Federal Way City Hall. File photo

Federal Way City Hall. File photo

City of Federal Way prepares for financial impact of COVID-19

The city could see a potential revenue loss of up to $4.2 million, officials say.

The financial impact of the current global health crisis on Federal Way will not be known until May, according to city officials, who say the revenue shortfall could be up to $4.2 million.

As the COVID-19 outbreak swept King County throughout March and into April, hundreds of businesses in Federal Way were mandated to close their doors or restrict operations.

“While we don’t know exactly what it is now, it’s like a wave looming in the future,” said Mayor Jim Ferrell of the economic impact on the city.

Right now, seeing the magnitude of the city’s revenue loss is difficult, Ferrell said. The city is operating on a projected revenue budget of $109.3 million.

The revenue numbers for March will not be available until May, which is a typical timeline for any tax reports, Ferrell said.

If social distancing and business restrictions are lifted by May 4, the city could see a potential revenue loss of $1.4 million to $4.2 million for the one and a half months of disruption that began mid-March.

Earlier in April, Ferrell sent a letter to Washington’s Congress members in support of a bill that would provide funding for communities with less than 500,000 in population that have been negatively affected by the COVID-19 crisis.

The Coronavirus Community Relief Act would provide stabilization funds for these mid-sized local communities, and Federal Way needs such funding, the letter states. The city has made humanitarian efforts to ease food insecurity, shelter, and rent stability for those who have become unemployed, according to the letter.

“At this time we are absorbing the direct and indirect costs of the effects of this public health emergency on our citizens and businesses,” Ferrell wrote. “This funding will help our city continue to provide the essential services that our residents rely on, including public safety.”

Ferrell said the city was in “great condition” because of fiscal decisions made by finance director Ade Ariwoola and the Federal Way City Council leading up to the wave of the unknown.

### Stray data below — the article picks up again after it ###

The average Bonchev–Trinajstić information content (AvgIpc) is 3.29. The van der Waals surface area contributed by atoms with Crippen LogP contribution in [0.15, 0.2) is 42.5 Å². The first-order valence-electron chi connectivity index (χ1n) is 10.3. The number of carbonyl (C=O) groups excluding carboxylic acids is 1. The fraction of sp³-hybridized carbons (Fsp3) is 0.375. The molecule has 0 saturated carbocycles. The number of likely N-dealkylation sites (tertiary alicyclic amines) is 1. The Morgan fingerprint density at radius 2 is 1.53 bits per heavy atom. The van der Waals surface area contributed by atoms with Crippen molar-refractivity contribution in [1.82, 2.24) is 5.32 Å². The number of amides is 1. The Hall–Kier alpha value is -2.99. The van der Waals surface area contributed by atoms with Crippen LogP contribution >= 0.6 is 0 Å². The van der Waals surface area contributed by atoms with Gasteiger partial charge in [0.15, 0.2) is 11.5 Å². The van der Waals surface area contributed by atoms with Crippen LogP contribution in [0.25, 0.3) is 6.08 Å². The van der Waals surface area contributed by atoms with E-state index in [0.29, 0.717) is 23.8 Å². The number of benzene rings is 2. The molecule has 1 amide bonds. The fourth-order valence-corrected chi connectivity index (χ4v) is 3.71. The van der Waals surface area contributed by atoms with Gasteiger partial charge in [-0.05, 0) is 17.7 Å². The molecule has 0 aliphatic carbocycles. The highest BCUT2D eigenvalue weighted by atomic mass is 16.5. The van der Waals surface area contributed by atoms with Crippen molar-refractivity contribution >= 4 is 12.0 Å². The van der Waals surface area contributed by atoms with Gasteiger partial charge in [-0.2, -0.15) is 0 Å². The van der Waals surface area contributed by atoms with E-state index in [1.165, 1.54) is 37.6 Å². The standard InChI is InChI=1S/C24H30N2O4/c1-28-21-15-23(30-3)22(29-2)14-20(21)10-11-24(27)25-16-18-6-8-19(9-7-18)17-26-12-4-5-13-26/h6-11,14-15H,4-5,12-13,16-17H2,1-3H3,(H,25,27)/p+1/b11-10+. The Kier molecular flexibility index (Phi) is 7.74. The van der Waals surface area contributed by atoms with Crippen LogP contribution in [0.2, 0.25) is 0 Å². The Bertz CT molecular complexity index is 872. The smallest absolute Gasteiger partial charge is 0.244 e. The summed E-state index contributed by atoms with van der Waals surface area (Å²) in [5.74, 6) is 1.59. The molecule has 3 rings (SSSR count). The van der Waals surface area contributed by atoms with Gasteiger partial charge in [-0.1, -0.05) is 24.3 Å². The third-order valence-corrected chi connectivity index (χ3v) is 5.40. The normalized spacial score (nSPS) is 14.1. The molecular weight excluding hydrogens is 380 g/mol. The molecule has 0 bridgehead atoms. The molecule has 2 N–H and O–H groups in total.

Aside from a structurally balanced budget where Federal Way’s ongoing revenue matches ongoing expenses, the city’s decision to leave the regionally-owned SCORE (South Correctional Entity) jail is proving to be a beneficial move.

“[That] decision is really going to help us now,” he said, calling the savings “somewhat of a cushion.”

By exiting the interlocal agreement for the jail, Federal Way will save about $2.1 million annually. While the city planned to use the additional savings for hiring new employees and adjusting salaries, “we will likely not realize those savings because of the loss of revenue,” Ferrell said.

As a result, the city decided to hold off on salary adjustments that were originally scheduled for March. The city also implemented a hiring freeze and current job vacancies will remain vacant. City officials are examining all discretionary spending and placing holds where necessary, according to Ferrell.

There are six vacancies in the Federal Way Police Department, but the city’s hiring freeze does not apply to the police force, Ferrell said.

Federal Way may be in a better financial position than neighboring cities because the city also has an emergency $1 million “rainy day” fund, which may only be used to bridge a revenue shortage, and creating two revenue streams by separating the utility tax reserve from the general fund, Ariwoola said.

In addition, the city council and Ferrell authorized a utility tax on water and sewer services in 2018. The case was heard in Supreme Court earlier this year and the city is awaiting a final decision. If the city wins the case, Federal Way will receive an additional $1 million per year along with the funds retroactively accumulated. The city has not yet budgeted this amount, Ariwoola said.

The city may also have the benefit of the 2019 fund balance carryover of about $600,000 and with council approval, the use of the $1.5 million individual reserves of the Federal Way Community Center and Dumas Bay Centre, he added.

Federal Way is running a “fiscally prudent” operation at the city amid this pandemic, Ferrell said. Finance director, Ariwoola, will be providing a financial report at every city council meeting for the foreseeable future.

On April 29, the mayor made the decision to lay off nine full-time employees of the Federal Way Community Center. The layoffs will go into effect at the end of business on April 30, according to Tyler Hemstreet, communications coordinator for the mayor’s office. The city also terminated 131 temporary employees. Of the remaining staff across the city, no employees are receiving hazard pay.

If on the low end of the estimated loss, it will hardly be felt, Ferrell said, noting that the city is bracing for the worst of the impacts.

“We’re talking about people’s jobs and our service to the community,” Ferrell said. “We’re keeping a very close eye on this … The most important thing a government does is provide for its people.”

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